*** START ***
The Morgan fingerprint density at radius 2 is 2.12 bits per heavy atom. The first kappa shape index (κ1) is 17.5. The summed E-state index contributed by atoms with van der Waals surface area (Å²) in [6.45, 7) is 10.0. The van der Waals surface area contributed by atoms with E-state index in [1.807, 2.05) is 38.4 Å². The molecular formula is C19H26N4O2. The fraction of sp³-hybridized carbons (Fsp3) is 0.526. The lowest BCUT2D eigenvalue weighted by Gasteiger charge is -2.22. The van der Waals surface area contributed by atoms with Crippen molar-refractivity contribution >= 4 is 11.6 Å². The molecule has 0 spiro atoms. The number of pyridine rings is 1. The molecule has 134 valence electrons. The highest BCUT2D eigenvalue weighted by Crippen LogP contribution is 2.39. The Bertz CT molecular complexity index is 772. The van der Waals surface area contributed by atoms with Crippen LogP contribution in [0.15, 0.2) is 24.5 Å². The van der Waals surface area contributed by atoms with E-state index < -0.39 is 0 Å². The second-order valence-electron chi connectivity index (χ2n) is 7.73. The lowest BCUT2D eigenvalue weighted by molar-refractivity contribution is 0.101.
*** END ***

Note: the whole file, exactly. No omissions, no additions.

The Morgan fingerprint density at radius 2 is 2.12 bits per heavy atom. The first kappa shape index (κ1) is 17.5. The summed E-state index contributed by atoms with van der Waals surface area (Å²) in [6.45, 7) is 10.0. The van der Waals surface area contributed by atoms with E-state index in [1.807, 2.05) is 38.4 Å². The molecular formula is C19H26N4O2. The fraction of sp³-hybridized carbons (Fsp3) is 0.526. The lowest BCUT2D eigenvalue weighted by Gasteiger charge is -2.22. The van der Waals surface area contributed by atoms with Crippen molar-refractivity contribution >= 4 is 11.6 Å². The molecule has 0 spiro atoms. The number of pyridine rings is 1. The molecule has 134 valence electrons. The highest BCUT2D eigenvalue weighted by Crippen LogP contribution is 2.39. The Bertz CT molecular complexity index is 772. The van der Waals surface area contributed by atoms with Crippen LogP contribution in [0.15, 0.2) is 24.5 Å². The van der Waals surface area contributed by atoms with E-state index < -0.39 is 0 Å². The second-order valence-electron chi connectivity index (χ2n) is 7.73. The lowest BCUT2D eigenvalue weighted by molar-refractivity contribution is 0.101.